Gardening on Slopes

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This is a perfect time of year to take a mental break from all of the holiday hubbub and think about your gardens and landscape. I've had several inquires about gardening on a slope, so here are some things to keep in mind while you dream and scheme:

The number one concern with a slope is preventing erosion or, in other words, promoting soil stability. First, determine if the slope needs to be supported artificially by means of a retaining wall(s) or a series of boulder groupings (a good solution for a more moderate slope and/or a rustic-natural appearance). This work should be done prior to any planting.

When you are ready to select plants, look for shrubs and perennials-especially- that have these characteristics:

  • Plants that spread or have fibrous root systems.
  • Plants that are evergreen or hold their foliage through the winter. Hint: think grey!
  • Plants that are drought tolerant.
  • Plants that are low maintenance. This is for your safety!

The goal is to cover the slope quickly and permanently. As always, a combination of contrasting plant sizes and shapes as well as foliage color and texture will make the garden more beautiful and interesting.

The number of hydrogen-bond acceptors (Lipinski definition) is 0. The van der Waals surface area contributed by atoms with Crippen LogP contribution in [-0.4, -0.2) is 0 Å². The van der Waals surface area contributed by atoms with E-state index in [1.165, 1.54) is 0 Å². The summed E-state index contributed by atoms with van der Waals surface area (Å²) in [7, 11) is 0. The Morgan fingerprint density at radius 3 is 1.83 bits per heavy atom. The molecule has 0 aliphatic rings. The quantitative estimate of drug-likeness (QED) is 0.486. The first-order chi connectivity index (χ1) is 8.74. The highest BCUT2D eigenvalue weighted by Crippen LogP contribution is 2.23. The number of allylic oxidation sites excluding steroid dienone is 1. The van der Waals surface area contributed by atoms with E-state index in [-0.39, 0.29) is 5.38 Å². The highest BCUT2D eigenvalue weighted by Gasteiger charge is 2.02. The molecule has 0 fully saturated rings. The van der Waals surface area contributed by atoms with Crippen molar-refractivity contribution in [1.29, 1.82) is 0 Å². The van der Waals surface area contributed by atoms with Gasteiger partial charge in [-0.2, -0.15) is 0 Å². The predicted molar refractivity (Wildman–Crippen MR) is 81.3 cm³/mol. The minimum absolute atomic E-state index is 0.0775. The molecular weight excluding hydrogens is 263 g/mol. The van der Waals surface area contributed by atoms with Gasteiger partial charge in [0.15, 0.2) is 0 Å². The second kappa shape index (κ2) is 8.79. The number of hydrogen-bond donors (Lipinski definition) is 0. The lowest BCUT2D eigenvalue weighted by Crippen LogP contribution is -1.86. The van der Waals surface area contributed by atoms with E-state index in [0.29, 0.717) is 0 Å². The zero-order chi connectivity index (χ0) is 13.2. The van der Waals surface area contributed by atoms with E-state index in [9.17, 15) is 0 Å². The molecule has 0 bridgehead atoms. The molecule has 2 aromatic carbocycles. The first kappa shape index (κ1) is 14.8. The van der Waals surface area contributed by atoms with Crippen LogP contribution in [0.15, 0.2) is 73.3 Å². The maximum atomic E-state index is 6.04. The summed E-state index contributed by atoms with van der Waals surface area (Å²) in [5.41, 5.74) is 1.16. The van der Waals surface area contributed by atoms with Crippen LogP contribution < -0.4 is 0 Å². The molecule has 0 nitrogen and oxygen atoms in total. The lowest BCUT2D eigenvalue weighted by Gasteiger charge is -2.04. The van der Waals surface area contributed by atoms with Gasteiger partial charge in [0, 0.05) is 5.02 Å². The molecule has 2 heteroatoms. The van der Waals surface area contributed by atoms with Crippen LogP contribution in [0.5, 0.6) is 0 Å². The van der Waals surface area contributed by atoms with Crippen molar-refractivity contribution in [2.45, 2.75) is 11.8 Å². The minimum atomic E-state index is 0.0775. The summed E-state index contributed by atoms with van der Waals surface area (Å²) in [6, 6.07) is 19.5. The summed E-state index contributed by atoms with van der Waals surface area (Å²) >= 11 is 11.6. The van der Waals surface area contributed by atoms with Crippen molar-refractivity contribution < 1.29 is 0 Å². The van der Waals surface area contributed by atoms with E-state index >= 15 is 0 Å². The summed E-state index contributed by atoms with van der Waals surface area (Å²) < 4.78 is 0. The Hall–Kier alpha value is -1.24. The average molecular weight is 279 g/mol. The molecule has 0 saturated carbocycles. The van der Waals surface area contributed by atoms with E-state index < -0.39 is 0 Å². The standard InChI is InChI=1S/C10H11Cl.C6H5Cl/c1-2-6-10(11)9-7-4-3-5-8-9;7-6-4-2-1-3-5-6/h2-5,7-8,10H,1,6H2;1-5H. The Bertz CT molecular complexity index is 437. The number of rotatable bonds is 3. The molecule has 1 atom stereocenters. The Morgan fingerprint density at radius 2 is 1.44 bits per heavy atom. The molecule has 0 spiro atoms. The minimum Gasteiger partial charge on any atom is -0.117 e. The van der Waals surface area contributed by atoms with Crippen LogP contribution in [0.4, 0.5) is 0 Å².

Even drought tolerant plants need water to become established (often for up to three years), so it's important to have a watering plan in place. Low volume drip, pop-up spray or leaky hoses that can be set to run repeatedly for short time periods are ideal for use on a slope. This type of system and application method will allow the water to soak in more easily and help prevent water run-off (and soil erosion).

Take the time, now, to enjoy planning for the future!

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